While you’re probably more familiar with Discover when it comes to credit cards, this financial services company also offers student loans. Discover offers a multi-year option that allows borrowers to prequalify for loans for future academic years without having to apply multiple times. And if your GPA is 3.0 or higher, you may qualify for a one-time cash reward equal to 1% of your loan amount for each Discover loan you take. 

  • Minimum credit score: Does not disclose
  • Terms: 15 years
  • Maximum loan amount: Up to 100% of educational expenses (aggregate limit may apply, but is not disclosed)


  • 1% cash back reward for good grades
  • Multi-year option qualifies borrowers for future years, so they don’t have to apply again
  • Available to international students


  • No cosigner release
  • Limited loan repayment terms
  • Aggregate limit not disclosed

Earnest: Best for flexible repayment terms

With availability in nearly every state, Earnest offers competitive student loans with flexible repayment terms to undergraduate students, graduate students, parents, and students in professional programs. Students can also refinance and consolidate their loans with Earnest.

  • Minimum credit score: 650 (for cosigners)
  • Terms: 5 to 20 years
  • Maximum loan amount: Up to 100% of educational expenses


  • Rates can be more competitive than other lenders
  • Nine-month grace period
  • Available in 48 states and Washington, D.C. 


  • Not available in Nevada
  • No online pre-approval
  • No cosigner release offered

How Credible picked the best student loan companies

Credible evaluated private student loan lenders in 10 different categories to determine the best lenders for private student loans. This included interest rates, repayment options, terms, fees, discounts, and customer service availability, as well as eligibility requirements and cosigner release options.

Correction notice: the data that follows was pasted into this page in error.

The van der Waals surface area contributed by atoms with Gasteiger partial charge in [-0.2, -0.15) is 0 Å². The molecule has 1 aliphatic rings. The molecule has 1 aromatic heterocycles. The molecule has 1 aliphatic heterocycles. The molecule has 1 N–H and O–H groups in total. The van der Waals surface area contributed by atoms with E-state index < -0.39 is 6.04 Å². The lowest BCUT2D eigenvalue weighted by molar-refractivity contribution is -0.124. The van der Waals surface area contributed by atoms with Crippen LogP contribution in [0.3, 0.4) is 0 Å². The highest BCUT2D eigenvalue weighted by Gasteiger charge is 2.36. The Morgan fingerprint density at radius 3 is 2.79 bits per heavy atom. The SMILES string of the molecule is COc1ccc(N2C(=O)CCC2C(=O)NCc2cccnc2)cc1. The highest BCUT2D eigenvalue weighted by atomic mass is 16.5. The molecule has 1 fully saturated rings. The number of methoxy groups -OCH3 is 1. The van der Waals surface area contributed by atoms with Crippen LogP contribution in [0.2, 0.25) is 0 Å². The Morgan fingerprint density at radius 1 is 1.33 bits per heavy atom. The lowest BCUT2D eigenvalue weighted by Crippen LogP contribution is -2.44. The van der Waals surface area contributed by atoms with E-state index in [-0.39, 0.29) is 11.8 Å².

How do you apply for a private student loan?

If you think you’ll need private student loans to help pay for college, it’s important to follow these steps:

  1. Fill out the FAFSA. The FAFSA, or Free Application for Federal Student Aid, gives you access to various forms of federal financial aid when attending school as an undergraduate or graduate student. Schools use the information from the FAFSA to determine what federal loans and financial aid offers you qualify for. Be sure to accept all of these before turning to private loans.
  2. Calculate how much you need. Add up all your educational expenses, including housing, books, and meal plans, and subtract any college savings, federal funding, scholarships, or other aid. This will tell you how much you may need to borrow in private student loan funding.
  3. Choose a cosigner. Most private loan borrowers will require a cosigner. This can be a parent, grandparent, sibling, or other trusted individual who is willing to take on responsibility for your educational debt. You’ll need their information in order to process your loan application.
  4. Get prequalified. Many private lenders will allow you to get prequalified for a loan online without affecting your credit. This will give you a good idea of the loan terms and rates available to you.
  5. Compare offers. Once you have your prequalification offers, spend some time comparing them. Look at the interest rates, repayment terms, any applicable fees, available discounts or incentives, and loan features to see which is most affordable and convenient.
  6. Officially apply for your loan. You’ll need to submit a formal application. This will involve a hard inquiry (which does go on your credit) and enables the lender to finalize your loan offer.
  7. Sign your loan agreement. Once your loan terms are set and your application is approved, you’ll be asked to sign your loan documents. This outlines your promise to repay the debt as scheduled.
  8. Wait for disbursement. The lender will verify everything with your school, then usually send the funds to them directly. If there’s any money left over after tuition payments are applied, you can pick up a check from your school.

Benefits of taking out a private student loan

Although you should always exhaust all your federal financial aid and loan options first, private student loans offer certain advantages, including:

  • Borrowers can shop around for competitive loan terms and interest rates.
  • Private loans typically offer higher borrowing limits.
  • Loans are not need-based.

Drawbacks of taking out a private student loan

As with any financial product, private student loans have some disadvantages to consider, including: